As Pakistan was carved out of the Indian subcontinent which was a new experiment at least in the recent history of this region, it had to face new unique problems and a unique geostrategic situation. At the western border was the hostile Afghanistan which didn’t even voted for Pakistan in the UN and started a new dispute by claiming its western borders, i.e. the Durand Line as disputed. While on the eastern side, it was hostile India who’s some of the leaders, e.g. Sardar Vallabh Bhai Patel were already giving statements claiming the annihilation of the country. Then, the Kashmir issue, canal water dispute, dispute over the division of assets further aggravated the hostility between the two countries. As a result, the defence or the security of the country particularly against India became the priority of the ruling elite of the country.  Consequently, army and its world view in policy matters were given much more importance and army afterwards developed a tradition of meddling in foreign policy matters not only in terms of giving its consent but in terms of imposing it. This practice, because of frequent military takeovers, has become so strong, that army finds it necessary to impose its world view and opinion on the political administration.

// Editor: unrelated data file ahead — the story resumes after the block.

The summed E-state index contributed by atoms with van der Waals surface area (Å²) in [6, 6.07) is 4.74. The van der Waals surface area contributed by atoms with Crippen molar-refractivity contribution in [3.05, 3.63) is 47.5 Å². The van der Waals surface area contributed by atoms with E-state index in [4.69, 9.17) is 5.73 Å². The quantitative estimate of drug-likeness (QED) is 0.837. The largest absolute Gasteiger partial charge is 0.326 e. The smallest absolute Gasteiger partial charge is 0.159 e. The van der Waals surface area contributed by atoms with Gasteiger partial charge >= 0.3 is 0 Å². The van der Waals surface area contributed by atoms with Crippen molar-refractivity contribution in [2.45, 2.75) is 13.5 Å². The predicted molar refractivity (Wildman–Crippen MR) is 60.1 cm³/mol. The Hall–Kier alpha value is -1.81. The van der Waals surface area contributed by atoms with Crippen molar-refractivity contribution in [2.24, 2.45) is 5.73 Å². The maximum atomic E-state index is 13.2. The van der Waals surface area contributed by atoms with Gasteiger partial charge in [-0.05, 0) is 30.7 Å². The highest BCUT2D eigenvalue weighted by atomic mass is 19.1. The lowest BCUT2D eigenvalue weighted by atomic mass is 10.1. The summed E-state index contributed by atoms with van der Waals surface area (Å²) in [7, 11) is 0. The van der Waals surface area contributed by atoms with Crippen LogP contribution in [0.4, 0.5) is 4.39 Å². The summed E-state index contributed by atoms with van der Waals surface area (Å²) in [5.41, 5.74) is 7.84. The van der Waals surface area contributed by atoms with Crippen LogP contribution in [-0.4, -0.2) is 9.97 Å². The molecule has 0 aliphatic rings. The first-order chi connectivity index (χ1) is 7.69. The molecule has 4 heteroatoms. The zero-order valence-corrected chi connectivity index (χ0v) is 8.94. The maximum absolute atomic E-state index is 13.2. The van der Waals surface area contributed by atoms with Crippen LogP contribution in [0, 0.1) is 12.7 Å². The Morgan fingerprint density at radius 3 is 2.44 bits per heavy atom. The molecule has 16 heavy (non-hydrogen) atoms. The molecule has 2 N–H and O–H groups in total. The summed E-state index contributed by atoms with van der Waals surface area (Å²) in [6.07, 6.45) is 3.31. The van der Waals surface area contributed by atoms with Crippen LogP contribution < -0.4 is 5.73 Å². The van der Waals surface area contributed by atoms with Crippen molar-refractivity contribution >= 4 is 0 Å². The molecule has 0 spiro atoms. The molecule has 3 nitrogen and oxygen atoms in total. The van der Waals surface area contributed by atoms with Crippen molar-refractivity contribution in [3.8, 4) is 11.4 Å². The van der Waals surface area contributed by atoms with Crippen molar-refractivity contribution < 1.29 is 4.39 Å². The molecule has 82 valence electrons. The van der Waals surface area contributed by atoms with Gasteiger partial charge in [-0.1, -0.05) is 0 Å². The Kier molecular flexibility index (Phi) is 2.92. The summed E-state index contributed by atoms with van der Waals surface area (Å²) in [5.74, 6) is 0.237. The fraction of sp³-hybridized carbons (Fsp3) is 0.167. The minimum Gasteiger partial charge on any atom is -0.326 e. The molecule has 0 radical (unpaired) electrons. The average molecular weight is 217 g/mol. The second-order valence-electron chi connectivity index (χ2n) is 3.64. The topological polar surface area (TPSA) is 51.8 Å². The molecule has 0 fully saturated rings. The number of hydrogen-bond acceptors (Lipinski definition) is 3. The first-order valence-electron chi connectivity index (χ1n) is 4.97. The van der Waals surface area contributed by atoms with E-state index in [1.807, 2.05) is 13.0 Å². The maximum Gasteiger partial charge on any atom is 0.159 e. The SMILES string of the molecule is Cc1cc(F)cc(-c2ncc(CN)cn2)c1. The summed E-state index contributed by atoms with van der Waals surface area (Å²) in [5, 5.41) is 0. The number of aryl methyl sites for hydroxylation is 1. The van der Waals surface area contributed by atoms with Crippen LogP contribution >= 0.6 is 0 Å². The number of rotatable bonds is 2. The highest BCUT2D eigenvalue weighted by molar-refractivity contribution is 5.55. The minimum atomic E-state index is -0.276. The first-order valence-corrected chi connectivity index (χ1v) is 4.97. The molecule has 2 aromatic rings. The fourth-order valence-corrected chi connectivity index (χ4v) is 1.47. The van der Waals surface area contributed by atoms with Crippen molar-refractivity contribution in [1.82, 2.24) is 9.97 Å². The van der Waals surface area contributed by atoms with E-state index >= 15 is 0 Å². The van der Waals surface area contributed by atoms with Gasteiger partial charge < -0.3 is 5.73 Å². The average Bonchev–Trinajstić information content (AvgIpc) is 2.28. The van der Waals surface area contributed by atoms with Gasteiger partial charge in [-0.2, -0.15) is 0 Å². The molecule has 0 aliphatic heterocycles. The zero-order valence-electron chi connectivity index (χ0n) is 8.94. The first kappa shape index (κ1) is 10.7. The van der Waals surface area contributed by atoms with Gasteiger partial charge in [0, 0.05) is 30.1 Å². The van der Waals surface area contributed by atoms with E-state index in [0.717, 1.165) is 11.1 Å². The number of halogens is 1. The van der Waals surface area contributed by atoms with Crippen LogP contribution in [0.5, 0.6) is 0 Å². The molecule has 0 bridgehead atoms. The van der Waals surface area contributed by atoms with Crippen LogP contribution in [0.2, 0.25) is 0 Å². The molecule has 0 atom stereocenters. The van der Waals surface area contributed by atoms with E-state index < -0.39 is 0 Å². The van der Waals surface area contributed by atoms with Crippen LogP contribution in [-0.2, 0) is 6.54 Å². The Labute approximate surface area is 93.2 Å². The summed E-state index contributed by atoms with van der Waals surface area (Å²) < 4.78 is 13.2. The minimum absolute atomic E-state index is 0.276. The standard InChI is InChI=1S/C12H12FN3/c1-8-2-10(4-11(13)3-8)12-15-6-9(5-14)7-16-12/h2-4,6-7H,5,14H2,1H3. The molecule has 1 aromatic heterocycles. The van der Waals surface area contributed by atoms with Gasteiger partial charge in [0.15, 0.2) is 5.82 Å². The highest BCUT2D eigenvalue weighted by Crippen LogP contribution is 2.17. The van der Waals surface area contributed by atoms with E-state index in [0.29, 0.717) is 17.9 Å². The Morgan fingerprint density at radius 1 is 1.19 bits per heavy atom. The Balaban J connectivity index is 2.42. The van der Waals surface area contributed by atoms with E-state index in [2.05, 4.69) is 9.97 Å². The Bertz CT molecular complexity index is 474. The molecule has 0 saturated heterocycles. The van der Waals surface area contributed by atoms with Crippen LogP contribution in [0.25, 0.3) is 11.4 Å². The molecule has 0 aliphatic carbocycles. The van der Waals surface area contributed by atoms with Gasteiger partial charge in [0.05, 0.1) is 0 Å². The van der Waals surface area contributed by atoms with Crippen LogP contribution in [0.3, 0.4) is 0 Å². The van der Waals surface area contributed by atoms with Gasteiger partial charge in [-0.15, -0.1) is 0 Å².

Also, as the security of the infant state became the ruling elite’s priority, big amount of funds were pumped into the army to organise it into a more powerful and efficient institution at the cost of investing in civilian institutions for development. Gradually, the army gained strength compared to other institutions and in the competing power struggle very soon it started to interfere in matters beyond its constitutional role which became a norm rather than exception.